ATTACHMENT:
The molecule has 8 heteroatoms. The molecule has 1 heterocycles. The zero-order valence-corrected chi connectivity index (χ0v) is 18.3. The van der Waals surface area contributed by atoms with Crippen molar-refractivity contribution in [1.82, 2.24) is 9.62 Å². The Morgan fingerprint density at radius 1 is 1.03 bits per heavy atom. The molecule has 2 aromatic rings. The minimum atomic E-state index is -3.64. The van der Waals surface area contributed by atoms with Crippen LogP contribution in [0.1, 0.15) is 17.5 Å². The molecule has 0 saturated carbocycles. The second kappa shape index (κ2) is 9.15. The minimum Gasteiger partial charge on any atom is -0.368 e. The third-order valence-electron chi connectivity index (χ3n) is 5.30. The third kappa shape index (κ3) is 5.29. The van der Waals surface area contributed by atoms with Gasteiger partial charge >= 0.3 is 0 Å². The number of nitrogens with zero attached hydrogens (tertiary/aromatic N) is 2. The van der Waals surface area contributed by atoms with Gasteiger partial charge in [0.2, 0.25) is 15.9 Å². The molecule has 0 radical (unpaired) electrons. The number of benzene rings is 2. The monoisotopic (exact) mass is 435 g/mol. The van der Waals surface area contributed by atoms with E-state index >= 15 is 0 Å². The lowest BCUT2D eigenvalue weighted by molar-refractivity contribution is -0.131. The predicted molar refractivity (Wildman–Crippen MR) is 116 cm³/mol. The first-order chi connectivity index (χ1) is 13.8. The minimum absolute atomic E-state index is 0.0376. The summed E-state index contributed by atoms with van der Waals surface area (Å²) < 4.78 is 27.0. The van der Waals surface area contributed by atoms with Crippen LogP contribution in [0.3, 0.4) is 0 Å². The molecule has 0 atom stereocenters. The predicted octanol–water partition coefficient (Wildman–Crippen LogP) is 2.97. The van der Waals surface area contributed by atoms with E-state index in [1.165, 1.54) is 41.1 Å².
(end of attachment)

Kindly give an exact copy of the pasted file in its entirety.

The molecule has 8 heteroatoms. The molecule has 1 heterocycles. The zero-order valence-corrected chi connectivity index (χ0v) is 18.3. The van der Waals surface area contributed by atoms with Crippen molar-refractivity contribution in [1.82, 2.24) is 9.62 Å². The Morgan fingerprint density at radius 1 is 1.03 bits per heavy atom. The molecule has 2 aromatic rings. The minimum atomic E-state index is -3.64. The van der Waals surface area contributed by atoms with Crippen LogP contribution in [0.1, 0.15) is 17.5 Å². The molecule has 0 saturated carbocycles. The second kappa shape index (κ2) is 9.15. The minimum Gasteiger partial charge on any atom is -0.368 e. The third-order valence-electron chi connectivity index (χ3n) is 5.30. The third kappa shape index (κ3) is 5.29. The van der Waals surface area contributed by atoms with Gasteiger partial charge >= 0.3 is 0 Å². The number of nitrogens with zero attached hydrogens (tertiary/aromatic N) is 2. The van der Waals surface area contributed by atoms with Gasteiger partial charge in [0.2, 0.25) is 15.9 Å². The molecule has 0 radical (unpaired) electrons. The number of benzene rings is 2. The monoisotopic (exact) mass is 435 g/mol. The van der Waals surface area contributed by atoms with E-state index >= 15 is 0 Å². The lowest BCUT2D eigenvalue weighted by molar-refractivity contribution is -0.131. The predicted molar refractivity (Wildman–Crippen MR) is 116 cm³/mol. The first-order chi connectivity index (χ1) is 13.8. The minimum absolute atomic E-state index is 0.0376. The summed E-state index contributed by atoms with van der Waals surface area (Å²) < 4.78 is 27.0. The van der Waals surface area contributed by atoms with Crippen LogP contribution in [0.3, 0.4) is 0 Å². The molecule has 0 atom stereocenters. The predicted octanol–water partition coefficient (Wildman–Crippen LogP) is 2.97. The van der Waals surface area contributed by atoms with E-state index in [1.165, 1.54) is 41.1 Å².